I was crushed. I later sent him a note explaining what had happened with the girl, and he sent me a note back saying, "All you ever do is apologise. I've been in HR for a number of years, and I think you're too psychologically unstable to work with people. I think you should get help before you continue being a music director."

    And people wonder why church musicians are neurotic, prone to burn out, alcoholism and other forms of overindulgence and often seem aloof and withdrawn.

    On a much happier note, despite being very sick with a bronchial infection all during the week, the music went very well, and people seemed pleased.

    Merry Christmas all!
  • "Christmas Horror" is an oxymoron.
    "Aweful Christmas" seems odd, but appropriate.
    I'm glad that my fervor that disposes me to always strive to bring the best to the King in the creche hasn't abated in my approaching dotage. And I'm happy that such memories similar to those of David have either dissipated from memory or taken lodging in some remote portion of my brain pan. I'm gleeful that I've come to realize many HR folks simply cannot resist the pretense of behaving like automatons and functionaries in ways that put their cinematic versions in Terry Gilliam's BRAZIL to shame; they can have Kanon in D and Albinoni's Adagio in their mental loop 24/7 and I will pray for their souls.
    I'm humbled by the gifts that my choristers and musicians simply are to me. That they see something, anything in me that remotely resembles Christ at their door and let me into their lives tells me that He is Risen, Alleluia!
    I'm astonished, mortified and grateful that I know "I AM" is, and that gravity is so beautiful that "AM" became us, despite our having regularly, repeatedly rejected His very essence: Love. Then we put "AM" to death with a hubris that continues to expand faster than the universe, and yet He still spoke an invocation of forgiveness before that true death. He then walked and talked with us afterwards, reassuring us, comforting us, reminding us of the promise of perfection in Love and union in words we could understand; the Word condescendent because of the gravity of Love.
    And that is present in every newborn. That is the simplest "why" for celebrating Christ Mass.
    No doubt "Christmases" can prove horrible beyond our spectral imaginations. But we know love because LOVE came down in our time, dwelt with us, gave us the Way, the Truth and the Life.
    Choosing obsession over missed entrances, blown accidentals or whether one's "program" has enough ostentation is an eminently natural human, emotional option. Been there, done that, got the T shirt.
    I wonder (as I wander, or meander?) if Jesus laughed and danced and sang at the wedding feast at Cana. Was He fully human as His time was about to come? No wonder at all- of course He must have partied there. At another time, He wept.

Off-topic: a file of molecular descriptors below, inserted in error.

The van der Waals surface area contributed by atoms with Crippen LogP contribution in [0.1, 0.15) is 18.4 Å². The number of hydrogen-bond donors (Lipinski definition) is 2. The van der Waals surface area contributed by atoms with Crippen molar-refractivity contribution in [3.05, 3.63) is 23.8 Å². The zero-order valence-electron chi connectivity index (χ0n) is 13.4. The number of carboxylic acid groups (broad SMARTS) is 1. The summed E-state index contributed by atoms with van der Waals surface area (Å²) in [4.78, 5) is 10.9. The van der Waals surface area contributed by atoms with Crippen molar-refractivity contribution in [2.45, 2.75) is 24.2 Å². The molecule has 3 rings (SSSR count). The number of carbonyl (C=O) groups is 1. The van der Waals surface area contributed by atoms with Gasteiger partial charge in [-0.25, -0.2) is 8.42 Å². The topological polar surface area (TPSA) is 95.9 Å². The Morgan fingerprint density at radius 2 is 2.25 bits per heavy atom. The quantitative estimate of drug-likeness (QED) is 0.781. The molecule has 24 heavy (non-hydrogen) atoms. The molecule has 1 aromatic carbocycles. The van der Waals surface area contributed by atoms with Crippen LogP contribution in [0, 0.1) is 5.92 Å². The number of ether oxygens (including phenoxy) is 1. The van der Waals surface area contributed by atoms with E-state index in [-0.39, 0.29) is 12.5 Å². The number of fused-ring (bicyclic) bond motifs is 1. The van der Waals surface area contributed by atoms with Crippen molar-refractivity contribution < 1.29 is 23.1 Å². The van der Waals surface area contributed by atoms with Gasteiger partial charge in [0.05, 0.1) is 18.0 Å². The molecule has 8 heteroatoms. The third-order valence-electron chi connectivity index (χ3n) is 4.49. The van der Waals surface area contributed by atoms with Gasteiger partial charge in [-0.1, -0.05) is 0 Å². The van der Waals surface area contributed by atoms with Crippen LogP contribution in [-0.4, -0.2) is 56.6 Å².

But I can't imagine He would want us to associate His nativity solely with small potatoes horror stories. He obviously lived through all such mishaps and bad calls from day one. He says we can do the same and then join Him "elsewhere" if we present ourselves to His recognition.
    I can't remember being happier, which for me, is a very foreign and welcome feeling. Gaudete, indeed.
  • GavinGavin
    Posts: 2,799
    I've mentioned this before, but imagine Mara's story happening inside my apartment. And replace the organ with my meager entertainment center, games, and movies. It was a depressing Christmas Eve, but eventually the roof froze again, and I put on the Bach Christmas Oratorio, which was an instant cure.

    Or there was last year, where my girlfriend and I caught my kitchen on fire making Christmas dinner between Masses.

    I must to some extent agree with Charles. We have a great privilege in celebrating the Nativity (and Resurrection, and sending of the Holy Spirit, and Ascension, etc) how we do. There's no other way to do it, and the only way I'll not spend another feast day in a loft is if I'm in a hospital bed. And they'll have to keep me strapped down.

    Bad things happen. That's what happens when sinners gather to give glory to a perfect God. To expect Christmas or even Ordinary Time 17 to go flawlessly is arrogance and pride. I wager that I've screwed up Masses, in music and planning, far worse than anyone here. And you know what? It's in the past. There's no way that I can change the fact that I forgot to play the Gloria on a Solemnity, or that I was flat in the Christmas Proclamation, or that my choir flubbed the Pentecost sequence horribly. So I try to give it all the thought, attention, and care that it needs to make a difference: none. I always tell myself, when an accident happens, "Ok, I screwed up X. What do I do next?" Often this is just an entry mantra while I seethe with anger, but it does help to remember that what counts is the present, not the past.

    And yet David's second story fills me with the despair engendered by the oxymoronic "Christmas Horror". I've had nearly the exact same thing happen, on many occasions. It has informed my view of ministry, that I have to work as a team leader, not a dictator or a pushover. And yet I'm reminded of a Christmas some years ago. I had programmed different music each Mass, carols for Mass appropriate to the Mass offered as well as after and before Mass carols complimentary to the season. My boss at the time looked over the program and said "we have a huge problem. You need to have Joy to the World at the vigil Mass. People will not be happy about that not being there." I said, "but we have it for the Mass of Christmas Morning. If people want to hear it, tell them to go there." He said, "yes, that's well and good, but they'll complain."